On Thursday we reported on NOAA’s warning to congressional appropriators that budget cuts to a major satellite program, known as the Joint Polar Satellite System or JPSS, would severely erode the accuracy of weather forecasts. Today, six Democratic Senators took up NOAA’s cause, sending a letter to Senate Majority Leader Harry Reid (D-Nev.) as well as Minority Leader Mitch McConnell (R-KY) and the chair and ranking member of the Senate Appropriations Committee. The senators are seeking full funding for JPSS during the remainder of the 2011 fiscal year.
“The horrific damage from the recent earthquake and tsunami in Japan, coupled with less extensive but still serious impacts in California, Oregon, and Hawaii underlined the importance of early detection and warnings of natural disasters,” the senators wrote. “To ensure the continuity or our nation’s early warning and disaster response system, we need to fully fund NOAA’s Joint Polar Satellite System (JPSS) in 2011.”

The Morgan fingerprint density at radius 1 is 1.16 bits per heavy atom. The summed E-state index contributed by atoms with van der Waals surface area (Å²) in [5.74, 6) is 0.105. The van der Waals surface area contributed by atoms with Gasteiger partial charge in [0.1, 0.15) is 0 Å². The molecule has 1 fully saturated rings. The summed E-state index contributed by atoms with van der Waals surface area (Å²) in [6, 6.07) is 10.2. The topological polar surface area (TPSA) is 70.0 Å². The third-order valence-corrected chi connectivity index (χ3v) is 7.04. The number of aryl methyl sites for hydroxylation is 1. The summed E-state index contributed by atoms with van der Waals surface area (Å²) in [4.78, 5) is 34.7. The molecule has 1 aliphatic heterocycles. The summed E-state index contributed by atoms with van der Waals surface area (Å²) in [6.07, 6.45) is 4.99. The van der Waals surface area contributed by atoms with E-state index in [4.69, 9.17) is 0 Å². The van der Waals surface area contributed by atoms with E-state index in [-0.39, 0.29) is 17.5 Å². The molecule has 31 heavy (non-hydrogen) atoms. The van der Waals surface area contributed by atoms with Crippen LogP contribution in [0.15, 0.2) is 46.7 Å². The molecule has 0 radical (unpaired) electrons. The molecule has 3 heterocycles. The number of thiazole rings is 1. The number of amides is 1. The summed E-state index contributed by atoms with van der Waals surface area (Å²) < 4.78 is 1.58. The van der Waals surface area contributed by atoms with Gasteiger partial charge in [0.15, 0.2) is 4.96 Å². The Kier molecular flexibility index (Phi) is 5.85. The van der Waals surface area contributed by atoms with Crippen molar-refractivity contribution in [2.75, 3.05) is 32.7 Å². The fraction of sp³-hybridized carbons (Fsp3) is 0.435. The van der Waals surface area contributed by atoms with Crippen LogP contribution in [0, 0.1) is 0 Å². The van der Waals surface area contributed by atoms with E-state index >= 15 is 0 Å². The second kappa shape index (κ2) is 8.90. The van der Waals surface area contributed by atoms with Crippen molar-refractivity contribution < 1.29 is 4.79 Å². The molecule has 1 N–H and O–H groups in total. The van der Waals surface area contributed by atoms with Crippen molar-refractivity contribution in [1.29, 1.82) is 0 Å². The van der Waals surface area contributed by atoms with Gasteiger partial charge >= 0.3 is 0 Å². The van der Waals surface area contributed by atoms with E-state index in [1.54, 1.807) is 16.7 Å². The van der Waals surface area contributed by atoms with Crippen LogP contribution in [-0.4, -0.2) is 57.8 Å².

According to the senators, it would cost $528 million to keep the program on track this year. The senators cited the satellite’s role in everything from aiding timely severe weather warnings to providing data for aviation weather forecasts and reliable forecasts for Alaska, which is not covered by other NOAA weather satellites. Alaska Senator Mark Begich is one of the signatories. “From the family making an annual trip from the village to Anchorage to a crab-fisherman trying to stay safe at sea, Alaska is dependent on the data these satellites provide. Our businesses and our communities need the most accurate predictions possible,” he stated in a press release.